Jim Simons founded the hedge fund Renaissance Technologies, and its Medallion Fund has been the highest returning fund of the twenty-first century. This book tells the story of Simons’ early life, academic career, limited success with his earlier investments. It also explains how Renaissance found its edge with quantitative analytics, market-neutral strategies, and short holding periods for its investments.
Early on, the company’s analysts faced a classic explore-exploit trade-off. The simple strategies they were using were so lucrative that putting time and effort into more complex models seemed like too much work:
Building formulas was difficult and time-consuming, and the gains figured to be steady but never spectacular. By contrast, quickly digesting the office’s news ticker, sutdying newspaper articles, and analyzing geopolitical events seemed exciting and far more profitable. (p. 61)
Over time the company began to collect its own price data and hire programmers and mathematicians to analyze it and build predictive models. An early insight they had was that their own trading could push prices against them, driving away their advantage. This phenomenon is known as “slippage,” and makes it difficult to trade profitably even if your predictions are correct (p. 150). In response they began to make more trades but hold for shorter time periods.
[B]uying and selling infrequently magnifies the consequences of each move. Mess up a couple times, and your portfolio could be doomed. Make a lot of trades, however, and each individual move is less important, reducing a portfoliio’s overall risk. (p. 108)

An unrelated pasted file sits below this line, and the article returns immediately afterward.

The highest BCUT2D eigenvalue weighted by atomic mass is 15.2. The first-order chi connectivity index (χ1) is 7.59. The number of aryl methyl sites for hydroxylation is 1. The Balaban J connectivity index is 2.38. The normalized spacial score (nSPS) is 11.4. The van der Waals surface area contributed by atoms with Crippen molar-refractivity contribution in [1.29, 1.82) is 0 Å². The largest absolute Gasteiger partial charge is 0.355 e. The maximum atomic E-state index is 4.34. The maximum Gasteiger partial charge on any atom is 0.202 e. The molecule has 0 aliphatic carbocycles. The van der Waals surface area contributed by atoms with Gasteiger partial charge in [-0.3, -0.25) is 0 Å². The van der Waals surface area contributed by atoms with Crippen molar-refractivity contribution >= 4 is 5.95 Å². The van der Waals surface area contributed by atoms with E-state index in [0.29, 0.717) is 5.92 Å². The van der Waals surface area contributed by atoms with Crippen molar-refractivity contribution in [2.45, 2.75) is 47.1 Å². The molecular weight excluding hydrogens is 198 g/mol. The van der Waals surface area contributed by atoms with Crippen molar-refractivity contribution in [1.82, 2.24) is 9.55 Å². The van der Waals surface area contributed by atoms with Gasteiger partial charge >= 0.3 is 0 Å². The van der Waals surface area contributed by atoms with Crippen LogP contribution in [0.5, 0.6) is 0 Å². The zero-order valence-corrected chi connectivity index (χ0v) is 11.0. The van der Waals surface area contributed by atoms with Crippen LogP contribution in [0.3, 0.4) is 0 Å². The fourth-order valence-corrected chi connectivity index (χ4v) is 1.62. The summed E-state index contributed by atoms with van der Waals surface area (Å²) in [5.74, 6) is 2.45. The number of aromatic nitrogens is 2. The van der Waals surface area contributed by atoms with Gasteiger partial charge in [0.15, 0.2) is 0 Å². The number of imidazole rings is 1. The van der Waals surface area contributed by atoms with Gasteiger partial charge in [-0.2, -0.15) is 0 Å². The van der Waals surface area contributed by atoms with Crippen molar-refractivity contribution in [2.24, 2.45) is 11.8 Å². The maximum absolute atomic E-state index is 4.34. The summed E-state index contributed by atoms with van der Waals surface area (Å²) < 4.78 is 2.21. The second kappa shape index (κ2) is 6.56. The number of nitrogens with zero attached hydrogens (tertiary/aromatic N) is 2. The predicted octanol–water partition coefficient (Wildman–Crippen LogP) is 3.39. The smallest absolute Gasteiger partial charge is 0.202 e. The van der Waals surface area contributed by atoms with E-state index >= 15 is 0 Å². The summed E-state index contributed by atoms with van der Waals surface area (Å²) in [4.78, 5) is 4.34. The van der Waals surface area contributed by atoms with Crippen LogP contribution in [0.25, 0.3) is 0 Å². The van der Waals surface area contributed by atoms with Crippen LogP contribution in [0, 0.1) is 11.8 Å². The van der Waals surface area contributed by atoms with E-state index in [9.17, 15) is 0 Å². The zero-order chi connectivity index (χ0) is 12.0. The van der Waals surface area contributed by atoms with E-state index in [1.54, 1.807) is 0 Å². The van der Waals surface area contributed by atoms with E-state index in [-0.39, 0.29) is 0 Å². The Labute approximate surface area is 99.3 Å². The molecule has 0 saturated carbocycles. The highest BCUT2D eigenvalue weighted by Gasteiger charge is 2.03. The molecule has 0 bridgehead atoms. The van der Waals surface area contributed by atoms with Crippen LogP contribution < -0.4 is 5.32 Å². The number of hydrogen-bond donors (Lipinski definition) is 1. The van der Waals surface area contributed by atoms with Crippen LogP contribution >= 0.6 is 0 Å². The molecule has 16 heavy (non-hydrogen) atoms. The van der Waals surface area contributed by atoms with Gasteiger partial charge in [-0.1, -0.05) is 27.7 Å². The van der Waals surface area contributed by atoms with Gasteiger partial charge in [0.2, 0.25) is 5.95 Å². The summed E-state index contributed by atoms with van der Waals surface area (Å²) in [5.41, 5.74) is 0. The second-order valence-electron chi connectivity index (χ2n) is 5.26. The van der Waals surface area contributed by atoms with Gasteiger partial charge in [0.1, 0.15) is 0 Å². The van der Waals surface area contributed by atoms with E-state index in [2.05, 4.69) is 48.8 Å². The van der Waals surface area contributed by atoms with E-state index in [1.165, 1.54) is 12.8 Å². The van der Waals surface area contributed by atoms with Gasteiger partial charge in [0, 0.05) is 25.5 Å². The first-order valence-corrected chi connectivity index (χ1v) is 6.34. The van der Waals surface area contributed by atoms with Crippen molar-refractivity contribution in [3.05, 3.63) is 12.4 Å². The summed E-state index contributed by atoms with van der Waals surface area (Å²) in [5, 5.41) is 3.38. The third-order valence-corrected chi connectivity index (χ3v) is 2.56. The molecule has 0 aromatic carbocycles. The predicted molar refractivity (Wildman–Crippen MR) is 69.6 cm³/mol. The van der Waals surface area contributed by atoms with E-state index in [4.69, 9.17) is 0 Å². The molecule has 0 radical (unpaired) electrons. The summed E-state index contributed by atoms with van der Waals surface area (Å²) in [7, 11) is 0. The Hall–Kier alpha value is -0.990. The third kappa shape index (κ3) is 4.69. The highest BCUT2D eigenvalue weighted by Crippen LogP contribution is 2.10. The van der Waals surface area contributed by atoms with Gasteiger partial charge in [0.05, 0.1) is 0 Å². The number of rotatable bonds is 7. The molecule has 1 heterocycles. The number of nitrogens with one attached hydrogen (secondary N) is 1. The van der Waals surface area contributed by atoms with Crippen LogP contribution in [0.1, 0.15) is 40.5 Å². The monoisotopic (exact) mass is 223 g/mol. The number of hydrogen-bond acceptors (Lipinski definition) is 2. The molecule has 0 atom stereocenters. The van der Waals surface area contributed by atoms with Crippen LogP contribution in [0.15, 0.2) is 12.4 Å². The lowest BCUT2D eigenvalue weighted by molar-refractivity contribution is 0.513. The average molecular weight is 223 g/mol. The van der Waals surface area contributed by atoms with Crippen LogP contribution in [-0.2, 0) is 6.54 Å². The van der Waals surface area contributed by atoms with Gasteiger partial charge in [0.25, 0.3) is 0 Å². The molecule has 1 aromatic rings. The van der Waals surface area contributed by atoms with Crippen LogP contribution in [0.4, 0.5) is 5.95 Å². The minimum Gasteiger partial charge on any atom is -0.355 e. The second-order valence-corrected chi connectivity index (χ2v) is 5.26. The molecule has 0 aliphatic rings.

This is not the same as today’s high-frequency trading of the kind described in Michael Lewis’s Flash Boys which is more of an arbitrage strategy than a prediction of price movements (p. 222-3).
Shorter trading periods also meant that more data was available to them. There are only a bit over 100 non-overlapping time periods for annual price data, but orders of magnitude more daily and intra-day prices available for modeling (p. 246).
One notable difference between Simons’ team and other quantitative modelers is that the former were more interested in predictive accuracy rather than understanding causal relationships (p. 111). This is not to say that they would accept any signal the model picked up on, though. They still required it to have some degree of plausibility:
“Volume divided by price change three days earlier, yes, we’d include that,” says a Renaissance executive. “But not something nonsensical, like the outperformance of stock tickets starting with the letter A.” (p. 204)
The company’s employees faced two challenges once their models became so successful. One was the feeling that they weren’t really doing anything, since the trades were made without human intervention. The second was the psychological challenge of trusting the models when markets turned against them:
The goal of quants like Simons was to avoid relying on emotions and gut instinct. Yet, that’s exactly what Simons was doing after a few difficult weeks in the market….
Simons’s phone call [to Ashvin Chhabra, asking if he should switch to a short-selling strategy] is a stark reminder of how difficult it can be to turn decision-making over to computers, algorithms, and models — even, at times, for the inventors of these very approaches.
Even for the man who “solved” quantitative investing, human reactions can run counter to better judgment.